crypto2

To generate a hash from a predefined message of “1234567890” press the “Make Hash” button. In the screenshot above on the left you’ll see that a 20 byte hash is generated each time we press this button. The screenshot above on the right just shows the activity after we press: “End Hash” to de-initialise the hash environment.

Let’s look at the code itself.

The Code

We’ll start with the initialisation step. You can find the code fragment in the image below in GitHub here if you want to look at the source itself or want to copy the fragment for your own use. The macro _CHECKRC() is simply a convenience to process the return code from the cryptographic calls and log them to the application’s screen. A successful return code will have the value: SB_SUCCESS.

crypto3

There is one key object that the initialisation step must create. Namely:

  •  _sbCtx – an instance of sb_GlobalCtx (Global Context), and;

The global context structure is passed to every Security Builder Crypto function and is used to store call-back functions and other global workspace data.

I’ve used hu_GlobalCtxCreateDefault()to create a Global Context. It’s the very first thing you have to do whenever you use the Cryptographic Libraries.

The next two calls to the API are concerned with setting up the details of the algorithms we want to use:

  • hu_registerSbg56() – this enables support for all algorithms from the GSE56 software provider; that is the BlackBerry Cryptographic Kernel version 5.6 (SB-GSE-56).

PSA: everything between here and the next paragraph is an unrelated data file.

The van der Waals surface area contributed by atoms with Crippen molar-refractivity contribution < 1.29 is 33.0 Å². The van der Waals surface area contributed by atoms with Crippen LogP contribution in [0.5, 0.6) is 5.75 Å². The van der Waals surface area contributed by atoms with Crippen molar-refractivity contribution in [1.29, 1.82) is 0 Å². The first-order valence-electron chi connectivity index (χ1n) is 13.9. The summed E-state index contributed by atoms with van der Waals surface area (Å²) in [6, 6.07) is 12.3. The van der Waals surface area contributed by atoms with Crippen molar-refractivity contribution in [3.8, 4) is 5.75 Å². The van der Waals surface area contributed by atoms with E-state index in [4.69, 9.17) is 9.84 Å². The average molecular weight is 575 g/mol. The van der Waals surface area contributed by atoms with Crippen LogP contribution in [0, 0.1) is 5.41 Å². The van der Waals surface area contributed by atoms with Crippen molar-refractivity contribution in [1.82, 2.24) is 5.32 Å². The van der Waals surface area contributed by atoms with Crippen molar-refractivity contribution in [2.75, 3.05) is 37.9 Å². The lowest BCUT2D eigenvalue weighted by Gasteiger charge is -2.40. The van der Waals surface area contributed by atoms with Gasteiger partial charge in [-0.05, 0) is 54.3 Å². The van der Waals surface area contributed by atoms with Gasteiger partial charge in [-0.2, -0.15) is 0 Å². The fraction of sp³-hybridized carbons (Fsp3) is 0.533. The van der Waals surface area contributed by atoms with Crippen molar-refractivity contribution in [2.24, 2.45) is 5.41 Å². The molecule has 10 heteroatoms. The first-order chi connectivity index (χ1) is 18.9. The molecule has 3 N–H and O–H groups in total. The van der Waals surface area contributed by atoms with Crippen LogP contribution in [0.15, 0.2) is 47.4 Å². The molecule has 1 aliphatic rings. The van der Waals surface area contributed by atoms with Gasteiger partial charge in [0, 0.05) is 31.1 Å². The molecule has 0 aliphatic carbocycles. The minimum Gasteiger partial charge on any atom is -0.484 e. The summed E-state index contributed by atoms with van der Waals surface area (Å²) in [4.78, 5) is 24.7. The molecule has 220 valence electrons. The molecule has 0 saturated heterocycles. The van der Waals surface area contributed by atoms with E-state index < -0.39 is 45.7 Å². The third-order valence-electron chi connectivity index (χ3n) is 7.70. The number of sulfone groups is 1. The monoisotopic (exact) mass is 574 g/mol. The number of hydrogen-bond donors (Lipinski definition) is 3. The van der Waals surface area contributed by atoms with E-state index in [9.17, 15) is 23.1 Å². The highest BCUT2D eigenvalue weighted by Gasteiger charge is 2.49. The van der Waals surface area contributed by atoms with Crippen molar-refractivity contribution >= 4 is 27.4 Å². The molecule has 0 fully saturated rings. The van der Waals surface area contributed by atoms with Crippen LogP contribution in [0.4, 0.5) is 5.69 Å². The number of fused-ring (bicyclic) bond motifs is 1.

• hu_InitSbg56() – this initialises the GSE56 provider and performs a series of self-tests to ensure its integrity. It should only be called once so I check to see if it’s been called already earlier in the lifetime of the application.

Only now with a suitable _sbCtx are we ready to start generating digests. Notice that we haven’t specified the type of hash function to use yet.

crypto4

Here’s what you have to do to generate an SHA-1 hash. You first need to create an instance (_sha1Context) of a Security Builder context (sb_Context) using hu_SHA1Begin().

Then you need to provide the parameters to the _sha1Context that describe the input message to the hash using the hu_SHA1Hash() function.

Finally to generate the digest itself use the hu_SHA1End() function to specify the location where the message digest will be placed. This function also de-allocates the resources associated with the _sha1Context.

You can find the code fragment in the image above in GitHub here if you want to look at the source itself or want to copy the fragment for your own use.

Once you’re finished you need to de-allocate any memory and resources that are associated with the

Global Context _sbCtx like this:

crypto5